I Live Alone, and I Miss Touch More Than Anything
Self-isolation brings on bouts of touch hunger
The other week, one of my favorite writers, Fariha Róisín, tweeted at midnight an encouragement to check up on unpartnered people in quarantine, then concluded with an admission of how much she missed intimacy. I was immediately struck by the honesty, my finger pressed to my cellphone screen so that it wouldn’t fall asleep on me. Then, I began to think about my time in social isolation. I hadn’t seen anyone in weeks, of course, but I was still texting, talking on the phone, and video conferencing whenever I could. But then I pressed further into my thinking and asked myself: When’s the last time you had a hug? I looked at my Google calendar and counted back three weeks. I may have hugged that person. We did go out for drinks, but I don’t hug everyone that I meet up with for happy hour. Then I lied flat on my back and caressed the hairs on my arms attempting to stitch together a history of intimacy in the immediate past that may or may not have been true. I didn’t just miss intimacy. I missed being touched.
The coronavirus pandemic hasn’t been as harsh to me as it has been for my other colleagues in both art and academia. I still have a job where I can comfortably work from home, I don’t have children distracting me every minute, on the minute, and most of all, I do not have a fever or cough (though I could be an asymptomatic carrier). I thought I was doing well at first because I was a freelancer not too long ago. I’m skilled in being by myself, my personal and professional lives blurring from one room to the next in my personal space. And for perhaps two weeks, I thought I was fine. I was working out almost every day to keep the endorphins flowing, and I was burying myself in work as best as I could—until I realized that all that submerging was a coping mechanism. I thought that as long as I kept my mind running as my body was being neglected, I’d be okay. Now, I’m not so sure.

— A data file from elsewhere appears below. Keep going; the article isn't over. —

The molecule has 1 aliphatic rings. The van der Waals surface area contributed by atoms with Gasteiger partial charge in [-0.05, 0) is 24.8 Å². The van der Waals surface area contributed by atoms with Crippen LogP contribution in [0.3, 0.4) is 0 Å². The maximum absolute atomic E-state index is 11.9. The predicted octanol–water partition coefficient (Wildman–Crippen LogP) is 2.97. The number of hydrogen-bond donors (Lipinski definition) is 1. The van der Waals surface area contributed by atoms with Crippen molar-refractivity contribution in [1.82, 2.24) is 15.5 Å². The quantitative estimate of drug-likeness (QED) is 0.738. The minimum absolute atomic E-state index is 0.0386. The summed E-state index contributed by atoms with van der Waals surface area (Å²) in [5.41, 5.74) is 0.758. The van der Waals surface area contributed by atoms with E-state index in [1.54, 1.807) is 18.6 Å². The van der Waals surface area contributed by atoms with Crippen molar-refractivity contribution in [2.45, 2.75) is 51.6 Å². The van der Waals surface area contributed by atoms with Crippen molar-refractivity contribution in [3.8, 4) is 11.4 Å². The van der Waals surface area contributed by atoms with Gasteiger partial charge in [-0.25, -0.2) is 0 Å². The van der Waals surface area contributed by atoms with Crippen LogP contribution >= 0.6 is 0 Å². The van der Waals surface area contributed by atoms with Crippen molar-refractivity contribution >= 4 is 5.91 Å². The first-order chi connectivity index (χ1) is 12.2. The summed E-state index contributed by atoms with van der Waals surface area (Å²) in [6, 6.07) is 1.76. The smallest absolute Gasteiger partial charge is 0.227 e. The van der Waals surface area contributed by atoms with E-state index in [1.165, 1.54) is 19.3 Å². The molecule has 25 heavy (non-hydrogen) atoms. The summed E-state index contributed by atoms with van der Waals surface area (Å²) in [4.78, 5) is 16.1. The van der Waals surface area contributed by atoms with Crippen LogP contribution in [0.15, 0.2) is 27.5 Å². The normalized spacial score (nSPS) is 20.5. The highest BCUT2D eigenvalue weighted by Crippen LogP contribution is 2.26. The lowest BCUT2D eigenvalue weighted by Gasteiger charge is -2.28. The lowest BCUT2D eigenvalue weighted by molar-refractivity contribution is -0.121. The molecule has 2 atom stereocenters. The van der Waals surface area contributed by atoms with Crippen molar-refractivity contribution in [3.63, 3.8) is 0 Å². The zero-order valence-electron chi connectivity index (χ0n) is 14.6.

Before the pandemic, I knew what my love languages were: Words of affirmation — an unsurprising revelation because I’m a writer — and quality time — because I value when people show up for me. But that was a different time, a different world. That was a time when I lived in a bustling metropolis where I could be sandwiched between two…